The Korn Group

  • Modern Motherhood: Attitudes of Australian mums of younger kids

    • December 19, 2016
    • Neer Korn
    “They wish they weren’t so afraid to go with their gut feelings.”

    Our latest study, Mums of Young Ones: Understanding Modern Motherhood looks at the attitudes, behaviour, stresses and joys of Australian mothers with young children. While much has changed when it comes to priorities and lifestyle, many things have not. Here are several of the many observations explored in the study:

    1. Motherhood is women’s work
    Although there is still a disparity of equality between the genders, set parenting roles are diminishing and equality has begun defining modern homes. So if dads are becoming more involved, and believe they are doing their share, then why are mums still feeling frustrated? The vast majority of mums we spoke to still considered parenting largely as ‘woman’s work’. Dads are stepping up to some extent, but across the board few mums’ experience equally shared parenting. Mums spoke keeping a running spread sheet in their heads of all the family’s needs. Men still don’t do that.

    “I know which notices have to go back to school and when, I know when the stir fry cooking class is coming up at school and which dress up day it is next week because two a term isn’t enough, we have to have a third, I just know all these things.”

    2. Guilt is innate to motherhood
    Mothers aspire to not care, and can often recognise their misplaced guilt but being able to shake it off is another thing. The pressure to be the perfect mum seems intense, especially for first time mums. Letting go of these impossible expectations is liberating. It’s no surprise that mums loved the movie Bad Moms.

    “It’s just all about the pressures of having to be a perfect mum and that it’s okay to be a bad mum, like, not do everything 100% all the time. So I quite enjoyed that, it’s okay to not be perfect.”

    3. Online mothers’ groups are real communities
    Real life mothers’ groups still exist but their form and objectives has just shifted radically. These groups now exist largely in the digital world. From highly active social media groups to influential female bloggers and online discussion boards – these digital playgrounds are now the intimate spaces where the minutia of mothering is explored, discussed and debated. The ideas and experiences of other women in similar circumstances, is credible and reassuring.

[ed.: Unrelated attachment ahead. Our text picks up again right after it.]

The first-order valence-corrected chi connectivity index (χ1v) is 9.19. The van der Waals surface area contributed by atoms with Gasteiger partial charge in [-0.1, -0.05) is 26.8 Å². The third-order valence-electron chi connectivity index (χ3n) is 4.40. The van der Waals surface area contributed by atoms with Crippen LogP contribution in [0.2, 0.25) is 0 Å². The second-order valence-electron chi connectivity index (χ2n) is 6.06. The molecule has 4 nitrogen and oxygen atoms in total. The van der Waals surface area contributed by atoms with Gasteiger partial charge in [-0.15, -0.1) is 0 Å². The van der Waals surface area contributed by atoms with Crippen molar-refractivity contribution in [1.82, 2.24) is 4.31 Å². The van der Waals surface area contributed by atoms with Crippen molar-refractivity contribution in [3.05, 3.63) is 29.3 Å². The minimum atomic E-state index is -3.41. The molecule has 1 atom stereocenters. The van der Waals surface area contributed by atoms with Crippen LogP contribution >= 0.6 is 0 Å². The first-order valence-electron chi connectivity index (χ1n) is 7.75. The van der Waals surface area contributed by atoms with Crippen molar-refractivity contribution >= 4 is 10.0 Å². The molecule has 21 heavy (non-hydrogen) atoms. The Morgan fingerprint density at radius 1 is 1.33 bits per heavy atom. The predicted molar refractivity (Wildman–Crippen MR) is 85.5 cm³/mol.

“Yesterday one person was asking for some tips to save time you know so people will just write in so I’m always scrolling, ‘Okay, I’ll use that, that’s a good idea.’ So yeah, I find them really helpful.”

    4. Wish they relied on instinct
    The study found that mums wish they just trusted themselves more. There’s too much advice and information out there, often espousing contradictory viewpoints. Making sense of it all can be exhausting. They know their kids, they want what’s best for them and so they wish they weren’t so afraid to go with their gut feelings.

    “We’re constantly wanting the best but maybe getting really caught up in too much information and not going with our guts or whatever.”

    5. Their greatest wish is time  
    The universal wish and ultimate luxury of Australian mums is for more time. Life is just too hectic and they simply can’t fit everything in properly. When asked to think of something practical that would improve their lives they came up with time saving devises that will better enable them to spend time with their kids and focus their attention on them. Mother’s also reported the lack of me time, time away for themselves. Any opportunity to recharge their batteries, even short ones like a cup of tea or getting their nails done, are deemed necessity. Their most common outlet is exercise, which is guilt free, and time alone

    “I would love to have a housekeeper just to do the household chores and dinner or food prep so then I could spend some more quality time with my daughter as every time she wants to play or help with something I’m busy and I always say, ‘I’ll do it when I’m finished this.’”

    Beyond the stresses of mothering and juggling their responsibilities mums are revelling in their child raising roles and the endless magic moment raising kids provides.